Snowden’s defenders claim that since the metadata program violated the Constitution and the privacy rights of Americans, Snowden was justified in leaking information to the press about it and therefore should receive a presidential pardon. Putting aside that Snowden didn’t bother trying to raise his supposed concern about this program through legal channels, the facts are that the vast majority of court decisions on this program upheld it as legal, Congress and the Justice Department have monitored it, and only very minor abuses were discovered. To read more on this issue, see my May 2015 NRO article “NSA Data Collection: Necessary or Unconstitutional.”
While the unclassified report summary does not give specifics of how Snowden’s leaks benefited U.S. enemies and terrorists (that is probably detailed in the classified version available to all House members), U.S. intelligence officials have publicly stated that Snowden’s leaks have allowed ISIS and al-Qaeda to evade detection by Western intelligence services. Former CIA director James Woolsey has called for Snowden to receive the death penalty because his leaks of NSA monitoring techniques helped the ISIS-inspired terrorists who committed the November 2015 Paris terrorist attacks conceal their electronic communications.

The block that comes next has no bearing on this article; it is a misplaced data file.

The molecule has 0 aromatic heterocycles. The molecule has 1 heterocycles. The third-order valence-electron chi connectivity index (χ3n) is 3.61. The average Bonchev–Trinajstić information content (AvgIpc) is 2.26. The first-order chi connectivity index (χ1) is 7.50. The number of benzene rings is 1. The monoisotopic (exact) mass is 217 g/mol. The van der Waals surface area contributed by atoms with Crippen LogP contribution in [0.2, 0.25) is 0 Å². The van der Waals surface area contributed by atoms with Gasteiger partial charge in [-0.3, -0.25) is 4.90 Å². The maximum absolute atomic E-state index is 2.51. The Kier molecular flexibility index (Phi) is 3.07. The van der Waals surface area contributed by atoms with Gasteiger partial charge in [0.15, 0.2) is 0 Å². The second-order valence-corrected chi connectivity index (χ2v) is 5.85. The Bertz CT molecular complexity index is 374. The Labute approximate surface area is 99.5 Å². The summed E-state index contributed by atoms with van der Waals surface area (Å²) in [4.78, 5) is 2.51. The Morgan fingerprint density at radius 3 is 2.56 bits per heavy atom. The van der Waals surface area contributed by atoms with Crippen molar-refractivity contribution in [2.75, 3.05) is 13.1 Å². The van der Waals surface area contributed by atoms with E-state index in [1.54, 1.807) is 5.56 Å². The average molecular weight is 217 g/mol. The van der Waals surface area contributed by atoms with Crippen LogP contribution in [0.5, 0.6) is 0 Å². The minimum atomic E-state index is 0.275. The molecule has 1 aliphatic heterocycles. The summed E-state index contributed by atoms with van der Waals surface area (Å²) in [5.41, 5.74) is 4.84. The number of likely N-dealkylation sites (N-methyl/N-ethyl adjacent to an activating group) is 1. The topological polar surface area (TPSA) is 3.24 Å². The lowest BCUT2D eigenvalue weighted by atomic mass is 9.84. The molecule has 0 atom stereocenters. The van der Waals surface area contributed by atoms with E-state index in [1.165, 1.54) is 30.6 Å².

The unclassified report also does not mention concerns that Snowden’s leaks have made it more difficult to stop terrorist attacks in the United States. A Chicago Tribune editorial and a Wall Street Journal op-ed by L. Gordon Cravitz, both published in December 2015, noted how limits on the use of the NSA metadata program — especially how long the government can retain phone records — kept intelligence agencies and law enforcement from acquiring intelligence that may have prevented the December 2, 2015 San Bernardino terrorist attack in which two ISIS-inspired terrorists murdered 14.
The House Intelligence Committee also sent a unanimous letter to President Obama urging him not to pardon Snowden. I hope President Trump considers the letter as part of his review.
Key congressional figures are urging Trump not to pardon Snowden. For example, the top Democrat and the top Republican on the House Armed Services Committee have done so. They stated:
President Trump and [Defense Secretary Mark Esper] have both decried harmful leaks from the Department of Defense and elsewhere in the federal government. To pardon Snowden now would completely undermine this Administration’s position and mock our national security workforce who take immense caution in their work to keep us safe.
Let’s hope that Trump’s concern about leaks isn’t confined to leaks that harm him.
Trump himself said in a 2013 interview that Snowden was “a terrible threat” and “traitor.” I won’t speculate as to why Trump now professes doubt about this, but the fact that “many people” think Snowden wasn’t treated properly is not a satisfactory explanation.